TORONTO -- The Indians' offense had been putting up early run support for its starting pitchers all season, but it went quiet in a 6-2 loss to the Blue Jays on Sunday afternoon at Rogers Centre.
Coming into Sunday's game, the Indians had three starting pitchers ranked in the top 10 in the American League in run support. Mike Clevinger ranked eighth in the AL prior to the game, but despite posting his fifth consecutive quality start, he was docked with a loss.
The right-hander allowed a two-run home run in the first inning to Justin Smoak when he left a fastball over the middle of the plate. The homer scored Lourdes Gurriel Jr., who walked earlier in the inning.
"It was supposed to be more up and in," Clevinger said. "[Instead], it was low and middle, bad one. He got it."
The only other run he surrendered came in the third inning when a leadoff walk to Reese McGuire came around to score on a Smoak single to left field that beat the shift.
"I think for any pitcher it's tough to swallow, but when you're really thinking about [the shift] it helps you a lot more times than it hurts you," Clevinger said. "Most of the time it plays in your favor."
He finished the afternoon with six innings pitched, allowing just the three runs on four hits with nine strikeouts.
Offensively, Cleveland couldn't generate any sort of rally against Blue Jays starter Thomas Pannone. Francisco Lindor hit a third-inning solo homer to left field, his 34th home run of the season and third of the series."
"I got the pitch I wanted, on the at-bat before, but I just missed it," Lindor said. "So next at-bat I made the adjustment, and as soon as I hit I knew I got it."
Four innings later, Brandon Barnes went deep for his first home run of the year. The two home runs were all the Indians would get against Pannone.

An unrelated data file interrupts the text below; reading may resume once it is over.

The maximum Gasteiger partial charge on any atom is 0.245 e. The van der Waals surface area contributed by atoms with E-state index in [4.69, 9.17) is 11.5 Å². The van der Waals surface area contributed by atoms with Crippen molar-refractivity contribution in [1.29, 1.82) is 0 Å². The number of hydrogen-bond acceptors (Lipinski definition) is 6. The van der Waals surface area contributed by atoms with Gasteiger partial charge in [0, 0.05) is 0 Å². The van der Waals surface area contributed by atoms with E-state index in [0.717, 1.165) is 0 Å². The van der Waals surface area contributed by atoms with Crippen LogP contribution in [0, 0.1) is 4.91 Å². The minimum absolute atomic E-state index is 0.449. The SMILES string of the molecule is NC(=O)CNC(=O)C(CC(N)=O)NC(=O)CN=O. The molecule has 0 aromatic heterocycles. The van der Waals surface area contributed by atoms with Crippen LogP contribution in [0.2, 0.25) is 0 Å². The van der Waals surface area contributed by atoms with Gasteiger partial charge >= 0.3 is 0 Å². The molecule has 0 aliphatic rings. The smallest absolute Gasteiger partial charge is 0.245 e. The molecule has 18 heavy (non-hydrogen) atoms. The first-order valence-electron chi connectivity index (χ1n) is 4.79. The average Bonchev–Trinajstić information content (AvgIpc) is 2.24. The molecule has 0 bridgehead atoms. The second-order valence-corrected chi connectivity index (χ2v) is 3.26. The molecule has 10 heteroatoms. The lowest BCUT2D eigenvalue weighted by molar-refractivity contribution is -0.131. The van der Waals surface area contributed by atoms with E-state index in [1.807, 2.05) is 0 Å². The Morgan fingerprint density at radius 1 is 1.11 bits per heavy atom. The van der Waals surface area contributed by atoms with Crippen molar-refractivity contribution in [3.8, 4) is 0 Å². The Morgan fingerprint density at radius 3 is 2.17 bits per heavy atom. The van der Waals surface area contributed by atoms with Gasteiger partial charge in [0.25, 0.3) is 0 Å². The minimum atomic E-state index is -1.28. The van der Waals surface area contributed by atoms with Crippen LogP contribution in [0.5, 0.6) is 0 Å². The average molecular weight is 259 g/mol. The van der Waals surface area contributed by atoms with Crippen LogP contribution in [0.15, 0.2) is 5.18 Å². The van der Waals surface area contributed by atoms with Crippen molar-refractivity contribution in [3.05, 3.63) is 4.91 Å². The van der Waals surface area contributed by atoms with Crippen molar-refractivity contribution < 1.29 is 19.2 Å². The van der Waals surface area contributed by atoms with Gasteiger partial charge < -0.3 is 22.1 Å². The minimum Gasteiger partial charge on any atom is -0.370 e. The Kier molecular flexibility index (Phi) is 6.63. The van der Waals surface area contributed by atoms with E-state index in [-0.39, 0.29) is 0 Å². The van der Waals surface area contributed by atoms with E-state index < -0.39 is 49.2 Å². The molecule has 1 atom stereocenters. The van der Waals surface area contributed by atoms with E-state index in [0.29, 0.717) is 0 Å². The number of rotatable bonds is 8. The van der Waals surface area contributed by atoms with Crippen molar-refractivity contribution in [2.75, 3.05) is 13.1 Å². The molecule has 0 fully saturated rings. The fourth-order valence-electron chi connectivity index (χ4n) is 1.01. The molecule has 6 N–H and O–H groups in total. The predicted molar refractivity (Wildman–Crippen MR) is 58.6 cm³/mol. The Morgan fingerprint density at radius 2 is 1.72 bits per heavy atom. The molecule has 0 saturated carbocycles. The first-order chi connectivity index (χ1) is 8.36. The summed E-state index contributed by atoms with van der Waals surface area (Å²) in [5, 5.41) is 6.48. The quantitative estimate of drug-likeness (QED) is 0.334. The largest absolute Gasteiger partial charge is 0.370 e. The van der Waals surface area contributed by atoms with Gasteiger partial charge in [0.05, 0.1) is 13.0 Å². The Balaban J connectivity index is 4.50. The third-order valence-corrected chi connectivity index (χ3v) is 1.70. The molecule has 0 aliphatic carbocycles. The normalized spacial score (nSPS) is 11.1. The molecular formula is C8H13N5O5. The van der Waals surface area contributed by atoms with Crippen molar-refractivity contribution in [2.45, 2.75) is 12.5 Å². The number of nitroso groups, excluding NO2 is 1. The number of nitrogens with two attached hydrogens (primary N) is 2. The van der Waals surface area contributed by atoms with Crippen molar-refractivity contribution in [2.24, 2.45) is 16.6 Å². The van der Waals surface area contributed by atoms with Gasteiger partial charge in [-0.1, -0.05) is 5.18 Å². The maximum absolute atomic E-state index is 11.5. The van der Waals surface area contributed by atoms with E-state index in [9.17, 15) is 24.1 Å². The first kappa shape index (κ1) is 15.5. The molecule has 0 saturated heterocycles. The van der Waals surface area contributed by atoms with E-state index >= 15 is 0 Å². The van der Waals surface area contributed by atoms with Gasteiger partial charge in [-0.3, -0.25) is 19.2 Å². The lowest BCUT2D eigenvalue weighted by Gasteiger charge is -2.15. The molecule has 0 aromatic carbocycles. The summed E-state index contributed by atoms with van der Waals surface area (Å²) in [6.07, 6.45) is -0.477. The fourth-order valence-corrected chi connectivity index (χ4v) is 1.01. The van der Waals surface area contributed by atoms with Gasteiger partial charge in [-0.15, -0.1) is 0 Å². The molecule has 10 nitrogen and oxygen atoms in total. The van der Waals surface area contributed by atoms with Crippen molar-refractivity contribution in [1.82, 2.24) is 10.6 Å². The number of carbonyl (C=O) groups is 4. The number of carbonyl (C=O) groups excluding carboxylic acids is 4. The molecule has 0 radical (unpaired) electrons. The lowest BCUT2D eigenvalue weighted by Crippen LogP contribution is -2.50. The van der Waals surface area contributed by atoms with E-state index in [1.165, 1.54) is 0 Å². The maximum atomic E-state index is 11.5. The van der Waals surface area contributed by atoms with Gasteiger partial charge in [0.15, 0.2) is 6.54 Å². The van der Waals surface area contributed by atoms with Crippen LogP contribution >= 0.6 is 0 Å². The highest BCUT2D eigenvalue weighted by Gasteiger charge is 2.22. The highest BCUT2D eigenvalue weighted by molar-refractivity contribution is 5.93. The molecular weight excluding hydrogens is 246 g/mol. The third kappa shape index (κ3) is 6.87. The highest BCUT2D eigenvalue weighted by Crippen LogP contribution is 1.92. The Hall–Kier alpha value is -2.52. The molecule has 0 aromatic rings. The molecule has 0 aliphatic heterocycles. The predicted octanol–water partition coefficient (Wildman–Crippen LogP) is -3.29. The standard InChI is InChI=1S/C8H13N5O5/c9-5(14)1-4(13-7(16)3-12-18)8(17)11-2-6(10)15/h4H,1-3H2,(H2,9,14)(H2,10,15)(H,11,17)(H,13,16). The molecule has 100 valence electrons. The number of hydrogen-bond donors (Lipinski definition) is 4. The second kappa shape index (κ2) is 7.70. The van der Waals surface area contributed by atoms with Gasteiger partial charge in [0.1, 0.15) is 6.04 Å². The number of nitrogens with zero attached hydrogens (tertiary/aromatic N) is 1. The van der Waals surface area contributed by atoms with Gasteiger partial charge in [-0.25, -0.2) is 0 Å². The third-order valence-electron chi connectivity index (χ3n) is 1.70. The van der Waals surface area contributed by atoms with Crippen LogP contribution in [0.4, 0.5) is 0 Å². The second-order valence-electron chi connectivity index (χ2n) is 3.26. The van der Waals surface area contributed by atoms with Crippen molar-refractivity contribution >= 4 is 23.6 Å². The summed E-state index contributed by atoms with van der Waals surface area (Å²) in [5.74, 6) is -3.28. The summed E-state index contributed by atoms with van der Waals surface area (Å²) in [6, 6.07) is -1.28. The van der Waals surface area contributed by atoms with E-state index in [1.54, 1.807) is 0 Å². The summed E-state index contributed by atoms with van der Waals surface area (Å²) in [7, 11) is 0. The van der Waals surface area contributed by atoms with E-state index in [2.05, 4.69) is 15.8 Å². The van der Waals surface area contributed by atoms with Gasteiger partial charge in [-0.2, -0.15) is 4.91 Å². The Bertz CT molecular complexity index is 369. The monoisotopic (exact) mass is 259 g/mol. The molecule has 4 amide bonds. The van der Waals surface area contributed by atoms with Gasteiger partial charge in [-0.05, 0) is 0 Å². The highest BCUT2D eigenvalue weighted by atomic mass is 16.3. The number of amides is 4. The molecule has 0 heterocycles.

"[Pannone] doesn't light up the radar gun, but being left-handed, he can spin it," Indians manager Francona said. "It just seemed like he got past our barrels, had us reaching, a lot of popups, a little deception with the fastball and just getting past us enough to kind of take the sting out of our bats."
Pannone held the Indians to just four hits over 6 1/3 innings in his third Major League start.
"He just had that little pause in his delivery," Lindor said. "That was enough [to keep us] off balance, missing the barrel by half an inch."
Any chance for a comeback fell apart in the bottom of the eighth. Jon Edwards gave up a leadoff double to Billy McKinney, then after a fielder's choice and a fielding error by Jose Ramirez, Teoscar Hernandez took him deep to center field to give the Blue Jays a late four-run lead.
The Indians moved to 37-34 on the road this season, the worst record of any playoff team. The series split also meant Cleveland lost its first season series to Toronto since 2015.
MOMENT THAT MATTERED
Three straight strikeouts end eighth: The Indians had a chance to score the game-tying run in the eighth when Michael Brantley led off with a single, but Blue Jays manager John Gibbons made a pitching change and Jake Petricka retired the next three batters with strikeouts.
With Ramirez's first-inning steal of second, he joined Grady Sizemore (2008) and Joe Carter (1987) as the only Indians players to reach 30 stolen bases and 30 home runs in the same season. Ramirez became the 39th player in Major League Baseball history to reach the mark. More >
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